Cheri DiNovo Helps Liberals Draft Parental Recognition Law, U of T Food Could Get Less Gross, and Scarborough Councillor Wants Driverless TTC Buses
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Cheri DiNovo Helps Liberals Draft Parental Recognition Law, U of T Food Could Get Less Gross, and Scarborough Councillor Wants Driverless TTC Buses

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Photo by Josh Allsopp.

Photo by Josh Allsopp.

  • NDP MPP Cheri DiNovois working with Premier Kathleen Wynne’s Liberal government to draft a new bill on parental recognition for same-sex couples in the province despite being rather chuffed about it earlier this week. The Parkdale-High Park MPP (and now unofficial federal leader candidate for the NDP) first tabled Cy and Ruby’s Act in October 2015; the bill would provide lesbian mothers with equal legal rights to their children, and trans parents would have the option to choose their respective titles on their children’s birth certificates. The legislation stalled in Queen’s Park until last week, when Wynne announced her own bill. “We are working on it with the government right now,” DiNovo told Torontoist. “Clearly I wished they’d just pass this bill and be done with it…But if [they] want [their] own bill, great. Let’s work through this.” DiNovo says she’s also calling on Wynne’s Liberals to settle in court with parents who issued a charter challenge in April, when Cy and Ruby’s Act was delayed.
  • The University of Toronto’s St. George campus will start running most of its food production in-house, after growing dissatisfaction among students with the pre-packaged and highly processed foods from Aramark, the campus’s current food supplier. The shift mirrors students living with better amenities at home, and a greater palate for local produce and fresh food. The stereotypes of Hot Pockets and late-night Cheeto dinners are fading into the past. Plus, Aramark has been in hot water before, after raw meat, mould, and bugs were discovered in food at a university in St. John’s. All in all, probably a good move for U of T.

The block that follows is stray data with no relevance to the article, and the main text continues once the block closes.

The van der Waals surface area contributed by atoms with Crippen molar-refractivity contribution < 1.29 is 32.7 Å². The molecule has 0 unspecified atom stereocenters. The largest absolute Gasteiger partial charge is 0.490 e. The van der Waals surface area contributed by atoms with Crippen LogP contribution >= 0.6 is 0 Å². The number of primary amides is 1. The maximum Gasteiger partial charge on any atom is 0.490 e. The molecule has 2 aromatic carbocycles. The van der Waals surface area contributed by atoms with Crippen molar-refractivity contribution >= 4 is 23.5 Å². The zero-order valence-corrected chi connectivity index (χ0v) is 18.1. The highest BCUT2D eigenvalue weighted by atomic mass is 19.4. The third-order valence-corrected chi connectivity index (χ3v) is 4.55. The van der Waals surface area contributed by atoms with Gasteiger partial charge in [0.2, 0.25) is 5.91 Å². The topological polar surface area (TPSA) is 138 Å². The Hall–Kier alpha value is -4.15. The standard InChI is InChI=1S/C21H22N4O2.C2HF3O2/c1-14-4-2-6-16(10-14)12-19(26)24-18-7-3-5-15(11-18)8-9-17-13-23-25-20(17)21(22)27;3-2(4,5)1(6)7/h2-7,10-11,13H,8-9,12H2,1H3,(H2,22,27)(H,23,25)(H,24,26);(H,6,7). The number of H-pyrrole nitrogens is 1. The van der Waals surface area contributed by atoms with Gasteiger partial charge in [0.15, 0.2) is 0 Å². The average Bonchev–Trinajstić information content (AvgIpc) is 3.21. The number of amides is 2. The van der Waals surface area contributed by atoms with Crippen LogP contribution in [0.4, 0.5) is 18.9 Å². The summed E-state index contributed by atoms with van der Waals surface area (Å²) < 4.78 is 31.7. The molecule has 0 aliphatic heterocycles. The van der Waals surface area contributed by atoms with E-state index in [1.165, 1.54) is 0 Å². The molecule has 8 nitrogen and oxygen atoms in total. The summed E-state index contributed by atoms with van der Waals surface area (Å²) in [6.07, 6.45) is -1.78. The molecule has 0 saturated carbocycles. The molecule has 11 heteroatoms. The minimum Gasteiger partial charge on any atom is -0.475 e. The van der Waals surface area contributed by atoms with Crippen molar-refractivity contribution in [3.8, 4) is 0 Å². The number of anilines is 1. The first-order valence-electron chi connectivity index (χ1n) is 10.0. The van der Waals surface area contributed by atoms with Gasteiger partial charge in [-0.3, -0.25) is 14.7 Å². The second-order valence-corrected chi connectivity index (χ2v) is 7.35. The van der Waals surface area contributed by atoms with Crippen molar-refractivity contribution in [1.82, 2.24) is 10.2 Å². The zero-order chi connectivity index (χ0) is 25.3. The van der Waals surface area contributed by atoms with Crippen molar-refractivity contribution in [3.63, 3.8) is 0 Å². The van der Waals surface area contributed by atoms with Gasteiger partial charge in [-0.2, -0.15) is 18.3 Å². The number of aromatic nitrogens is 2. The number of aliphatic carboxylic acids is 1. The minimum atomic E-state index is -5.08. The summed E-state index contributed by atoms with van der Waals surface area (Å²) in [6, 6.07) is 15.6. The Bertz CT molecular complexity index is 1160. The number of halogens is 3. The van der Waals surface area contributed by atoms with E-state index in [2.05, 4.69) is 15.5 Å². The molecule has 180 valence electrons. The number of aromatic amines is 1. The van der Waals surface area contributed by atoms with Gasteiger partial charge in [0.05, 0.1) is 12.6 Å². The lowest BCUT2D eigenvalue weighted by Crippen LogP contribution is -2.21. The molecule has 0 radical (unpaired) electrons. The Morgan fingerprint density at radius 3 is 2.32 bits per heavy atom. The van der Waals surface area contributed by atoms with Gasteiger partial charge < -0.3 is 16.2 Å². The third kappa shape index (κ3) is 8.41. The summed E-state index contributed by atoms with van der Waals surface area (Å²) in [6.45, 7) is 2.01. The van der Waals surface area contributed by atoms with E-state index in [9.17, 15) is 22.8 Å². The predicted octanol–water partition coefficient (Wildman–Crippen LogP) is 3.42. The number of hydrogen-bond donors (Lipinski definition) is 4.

• Councillor Michelle Holland (Ward 35, Scarborough Southwest), thinks the TTC should start investigating driverless buses and report on its preparations for driverless vehicles, instead of the current policy of burying heads in the sand at the sight of the coming eventuality. As far as buses go, the TTC has no immediate plan, but it has taken steps to automate parts of the subway system by 2020. Holland’s request of the TTC comes just after the City started looking into the effect driverless cars will have in Toronto. As exciting as driverless vehicles of any kind are, it’d be nice if we could just take bigger step forward and introduce jet packs and tube travel already.

With files from Erica Lenti and Arielle Piat-Sauvé

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